Alright then, looks like we are playing nice (or nicer).
I will just leave this here - http://www.gamesindustry.biz/articles/2 ... ivate-jets
So this doesn't get twisted into an EA thing - This article talks about how in the 'olden' days a dev only got 20% of a game until the dev costs were covered and then $7 per copy if the game continued to sell for $60. Nowadays that same dev can avoid the publisher and sell a game for $9.99 and still pocket $7 per copy. Does Introversion really need to make $30 per copy of a game to stay in business and turn a profit? That is a great price for a AAA game with hundreds of people on the payroll and $$ millions in dev costs.
My concern is not for myself but for the gamers out there that cannot have a taste of this game legally and how crappy some people here want to treat gamers that cannot afford $30 for an alpha of a game. It could very well be the dad with 2 kids and a wife who saves up for something nice once a month and has to choose between this game or a finished game on steam (or a nice dinner for his wife). It could be another country where their wages do not match the UK, Australia, or the US.
We have plenty of examples of very, very successful games at much lower price points (Minecraft, Terraria, The Binding of Isaac, and on and on). Even devs like the guy that made Binding of Isaac said something along the lines of he wants everyone to play his game no matter how they obtain it (or it could have been the dev from Super Meat Boy). I think (just giving feedback) that the devs have overpriced their product. Maybe not 4-5 years ago when you just paid the price of entry, but now that the market is so saturated with games and the pricing of the majority of games compared to this one.
As far as Dwarf Fortress and the length of development. Dwarf Fortress is 1000x deeper than even the mighty Minecraft let alone Prison Architect or Terraria. I've read that it may be one of the most advanced pieces of software on the planet - not for it's ascii graphics of course but for the multitude of systems running under the hood.
Toady - "Tarn applied to 17 Ph.D. programs, got into 15 and, wavering briefly between M.I.T. and Stanford, chose the latter. He earned his doctorate in 2005 with a dissertation called “Flat Chains in Banach Spaces,” - http://www.nytimes.com/2011/07/24/magaz ... d=all&_r=0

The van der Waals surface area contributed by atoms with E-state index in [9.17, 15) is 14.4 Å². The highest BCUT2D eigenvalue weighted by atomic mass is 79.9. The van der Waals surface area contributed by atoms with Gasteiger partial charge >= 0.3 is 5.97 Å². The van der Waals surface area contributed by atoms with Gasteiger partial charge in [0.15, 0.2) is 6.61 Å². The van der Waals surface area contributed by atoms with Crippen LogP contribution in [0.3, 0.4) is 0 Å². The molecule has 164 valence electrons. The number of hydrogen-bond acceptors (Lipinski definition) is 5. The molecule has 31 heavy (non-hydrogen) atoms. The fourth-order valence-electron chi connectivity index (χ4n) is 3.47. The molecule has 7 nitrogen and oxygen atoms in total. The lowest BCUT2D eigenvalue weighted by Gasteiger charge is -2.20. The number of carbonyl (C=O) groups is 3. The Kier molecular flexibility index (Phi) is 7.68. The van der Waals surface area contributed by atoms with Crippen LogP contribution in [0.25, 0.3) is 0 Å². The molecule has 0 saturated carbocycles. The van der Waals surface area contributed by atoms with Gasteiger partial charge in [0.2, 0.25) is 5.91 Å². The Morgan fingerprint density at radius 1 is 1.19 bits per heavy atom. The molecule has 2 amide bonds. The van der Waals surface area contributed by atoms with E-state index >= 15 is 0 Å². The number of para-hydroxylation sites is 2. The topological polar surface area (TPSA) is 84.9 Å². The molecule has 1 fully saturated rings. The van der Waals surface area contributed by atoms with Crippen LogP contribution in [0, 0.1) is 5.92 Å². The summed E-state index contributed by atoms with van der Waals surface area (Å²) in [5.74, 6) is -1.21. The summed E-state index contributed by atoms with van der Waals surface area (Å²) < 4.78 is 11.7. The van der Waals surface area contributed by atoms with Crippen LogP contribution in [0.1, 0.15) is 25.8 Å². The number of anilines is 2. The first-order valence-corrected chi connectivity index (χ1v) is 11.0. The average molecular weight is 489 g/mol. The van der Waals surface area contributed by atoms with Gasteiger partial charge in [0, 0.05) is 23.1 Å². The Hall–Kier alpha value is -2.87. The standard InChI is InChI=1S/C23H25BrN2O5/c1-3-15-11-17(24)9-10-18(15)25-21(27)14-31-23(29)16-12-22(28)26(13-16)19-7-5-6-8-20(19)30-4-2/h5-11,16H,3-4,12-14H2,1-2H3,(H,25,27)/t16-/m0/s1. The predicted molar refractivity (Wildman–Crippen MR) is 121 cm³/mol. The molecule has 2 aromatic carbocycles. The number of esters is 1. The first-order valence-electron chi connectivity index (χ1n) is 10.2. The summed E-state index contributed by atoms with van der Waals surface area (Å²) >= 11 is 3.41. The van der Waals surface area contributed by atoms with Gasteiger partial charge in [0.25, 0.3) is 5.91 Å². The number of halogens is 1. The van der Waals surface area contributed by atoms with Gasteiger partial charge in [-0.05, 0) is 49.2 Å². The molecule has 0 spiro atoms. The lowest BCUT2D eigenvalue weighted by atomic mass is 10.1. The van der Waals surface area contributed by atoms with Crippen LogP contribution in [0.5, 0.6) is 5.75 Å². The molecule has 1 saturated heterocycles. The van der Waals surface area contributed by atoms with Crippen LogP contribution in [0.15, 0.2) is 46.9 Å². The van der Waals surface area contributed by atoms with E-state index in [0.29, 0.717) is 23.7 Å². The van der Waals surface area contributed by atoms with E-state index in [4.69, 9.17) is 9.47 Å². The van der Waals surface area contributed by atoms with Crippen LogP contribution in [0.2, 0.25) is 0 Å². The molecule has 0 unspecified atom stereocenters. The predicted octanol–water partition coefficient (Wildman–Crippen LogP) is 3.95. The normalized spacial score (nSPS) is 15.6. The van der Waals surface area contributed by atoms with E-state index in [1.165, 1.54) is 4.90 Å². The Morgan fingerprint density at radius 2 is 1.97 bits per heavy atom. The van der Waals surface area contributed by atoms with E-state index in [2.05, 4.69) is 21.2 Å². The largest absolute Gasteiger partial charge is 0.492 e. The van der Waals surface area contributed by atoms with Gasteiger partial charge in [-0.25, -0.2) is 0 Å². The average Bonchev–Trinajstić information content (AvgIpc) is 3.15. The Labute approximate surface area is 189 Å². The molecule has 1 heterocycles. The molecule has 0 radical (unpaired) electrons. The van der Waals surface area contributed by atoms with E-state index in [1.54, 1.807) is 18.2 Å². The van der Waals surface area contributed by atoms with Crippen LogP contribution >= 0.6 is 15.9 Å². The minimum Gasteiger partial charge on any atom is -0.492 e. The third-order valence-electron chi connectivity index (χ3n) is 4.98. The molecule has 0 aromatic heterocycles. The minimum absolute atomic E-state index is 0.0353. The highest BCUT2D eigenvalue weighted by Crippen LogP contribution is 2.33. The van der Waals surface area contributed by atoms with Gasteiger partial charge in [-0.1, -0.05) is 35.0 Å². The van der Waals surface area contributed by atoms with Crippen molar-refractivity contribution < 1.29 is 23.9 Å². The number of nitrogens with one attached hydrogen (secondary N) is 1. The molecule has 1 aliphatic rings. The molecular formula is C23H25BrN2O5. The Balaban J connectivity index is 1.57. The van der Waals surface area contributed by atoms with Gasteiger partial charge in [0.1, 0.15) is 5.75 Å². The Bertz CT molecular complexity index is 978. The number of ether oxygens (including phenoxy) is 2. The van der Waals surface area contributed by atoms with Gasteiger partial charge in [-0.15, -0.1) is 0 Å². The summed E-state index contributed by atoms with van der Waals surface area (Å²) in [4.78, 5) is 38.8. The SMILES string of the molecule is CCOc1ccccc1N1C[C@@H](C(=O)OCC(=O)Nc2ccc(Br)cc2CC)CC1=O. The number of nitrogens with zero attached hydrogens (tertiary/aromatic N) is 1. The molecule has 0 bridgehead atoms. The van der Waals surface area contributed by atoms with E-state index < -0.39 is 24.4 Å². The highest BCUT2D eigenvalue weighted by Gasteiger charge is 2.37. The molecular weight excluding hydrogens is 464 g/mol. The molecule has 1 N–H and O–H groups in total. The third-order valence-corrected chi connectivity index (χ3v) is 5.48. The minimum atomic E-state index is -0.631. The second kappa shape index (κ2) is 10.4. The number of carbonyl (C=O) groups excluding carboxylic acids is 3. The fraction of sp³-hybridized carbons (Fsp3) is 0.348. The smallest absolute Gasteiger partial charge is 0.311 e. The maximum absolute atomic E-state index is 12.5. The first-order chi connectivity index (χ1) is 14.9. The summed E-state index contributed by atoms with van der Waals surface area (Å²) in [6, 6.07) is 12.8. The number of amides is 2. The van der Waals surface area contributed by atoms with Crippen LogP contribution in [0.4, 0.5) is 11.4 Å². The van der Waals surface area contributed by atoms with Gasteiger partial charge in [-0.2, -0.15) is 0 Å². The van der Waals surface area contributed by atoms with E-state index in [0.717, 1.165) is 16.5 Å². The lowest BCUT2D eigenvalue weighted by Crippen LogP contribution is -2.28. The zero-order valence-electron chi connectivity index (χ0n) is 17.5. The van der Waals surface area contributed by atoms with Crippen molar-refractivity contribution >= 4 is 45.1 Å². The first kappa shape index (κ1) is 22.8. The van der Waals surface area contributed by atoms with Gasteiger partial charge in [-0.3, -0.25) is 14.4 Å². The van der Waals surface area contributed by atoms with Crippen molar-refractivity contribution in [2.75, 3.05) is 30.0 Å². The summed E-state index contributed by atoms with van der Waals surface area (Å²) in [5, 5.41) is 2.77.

So lets not compare Prison Architect to Dwarf Fortress because there is zero comparison to make as far as game vs game. The only comparison I made was the pricing. I don't expect Introversion to live off of donations, but I think they are pricing a whole bunch of people out of their game and in fact may end up with less money overall than if they offered it at a lower price point. The only reasoning behind the $30 price that I could find was to limit the alpha to more involved people willing to report bugs and work with the devs, but again that falls on deaf ears when thousands of people have bought the alpha and there is no limit that I can see to keep the number of people in the alpha to a manageable size.
Finally, I really like the game so far. If the full product is something I think is worth the price and something I really enjoy, I will buy multiple copies to share with friends and family. I am the devs best friend where it counts - in the wallet. Just price it so millions of people can enjoy this game and build a huge fanbase for Introversion's future games instead of a few thousand people with more disposable income.